It appears that a bill that would have created a new agency to promote Oregon distilleries throughout the nation and the world did not survive the legislative session, a victory for substance abuse treatment advocates who opposed the use of state funds to promote alcohol.
According to a legislative analysis, House Bill 2976 would have established the Oregon Spirits Board as a “semi-independent” state agency supervised by a nine-member board appointed by the governor.
It would have cost approximately $5 million per biennium and concentrated on promoting Oregon-made liquor. Additionally, the measure would have made permanent a temporary, but longstanding, 50-cent per bottle surcharge on state-produced liquor.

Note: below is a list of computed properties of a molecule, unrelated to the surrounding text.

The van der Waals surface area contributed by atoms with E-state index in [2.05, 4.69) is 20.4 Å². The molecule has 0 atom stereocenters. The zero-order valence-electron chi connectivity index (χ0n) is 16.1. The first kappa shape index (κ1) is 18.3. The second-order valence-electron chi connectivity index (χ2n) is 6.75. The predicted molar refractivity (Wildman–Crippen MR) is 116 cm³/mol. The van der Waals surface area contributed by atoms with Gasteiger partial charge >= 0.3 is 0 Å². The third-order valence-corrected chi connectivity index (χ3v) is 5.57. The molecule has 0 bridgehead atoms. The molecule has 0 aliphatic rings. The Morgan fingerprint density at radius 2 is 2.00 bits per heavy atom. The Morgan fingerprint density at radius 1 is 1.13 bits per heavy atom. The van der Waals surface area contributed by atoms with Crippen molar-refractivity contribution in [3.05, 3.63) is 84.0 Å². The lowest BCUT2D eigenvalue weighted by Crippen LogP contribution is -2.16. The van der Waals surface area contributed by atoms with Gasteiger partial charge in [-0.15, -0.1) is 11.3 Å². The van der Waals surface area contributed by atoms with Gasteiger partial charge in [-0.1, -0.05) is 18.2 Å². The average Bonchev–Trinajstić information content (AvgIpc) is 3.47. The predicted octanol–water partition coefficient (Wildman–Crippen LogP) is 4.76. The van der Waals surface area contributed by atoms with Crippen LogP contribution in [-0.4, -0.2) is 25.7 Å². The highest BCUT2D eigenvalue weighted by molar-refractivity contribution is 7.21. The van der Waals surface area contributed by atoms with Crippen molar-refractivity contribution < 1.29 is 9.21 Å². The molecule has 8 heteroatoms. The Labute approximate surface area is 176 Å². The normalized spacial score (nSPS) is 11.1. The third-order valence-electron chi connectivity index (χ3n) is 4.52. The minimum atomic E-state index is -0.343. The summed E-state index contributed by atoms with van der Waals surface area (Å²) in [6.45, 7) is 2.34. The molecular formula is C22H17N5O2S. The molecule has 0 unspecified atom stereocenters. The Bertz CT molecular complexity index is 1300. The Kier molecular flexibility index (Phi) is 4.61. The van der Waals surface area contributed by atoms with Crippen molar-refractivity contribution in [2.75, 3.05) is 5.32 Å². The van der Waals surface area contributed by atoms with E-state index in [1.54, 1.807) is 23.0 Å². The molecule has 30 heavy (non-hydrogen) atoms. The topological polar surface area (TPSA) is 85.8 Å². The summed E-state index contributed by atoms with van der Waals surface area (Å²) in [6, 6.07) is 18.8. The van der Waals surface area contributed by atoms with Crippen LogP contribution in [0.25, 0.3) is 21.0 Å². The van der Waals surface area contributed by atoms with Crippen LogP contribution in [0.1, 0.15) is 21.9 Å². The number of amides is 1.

Do you know that the US has enacted a new policy to punish foreign officials who assist fugitives in evading justice? The “Fallon Smart Policy” is named after a Portland teenager whose family has still not received justice for her death, despite the passage of many years:
Oregon has more distilleries than Kentucky, which is known for its bourbon, according to a report published by the Oregon Distillers Guild last year.
Since 2009, when Oregon had only 14 distilleries, the industry has grown exponentially, according to the guild. According to the guild, the majority of the state’s distilleries are small enterprises, with many producing less than 5,000 cases annually.
Advocates for substance abuse treatment in Oregon, however, criticized the concept of an Oregon Spirits Board, arguing that the state should not invest in promoting alcohol when so many Oregonians struggle with dependence. According to data from the Department of public health, Oregon ranks fifth in the nation for alcohol abuse disorders among adolescents and adults.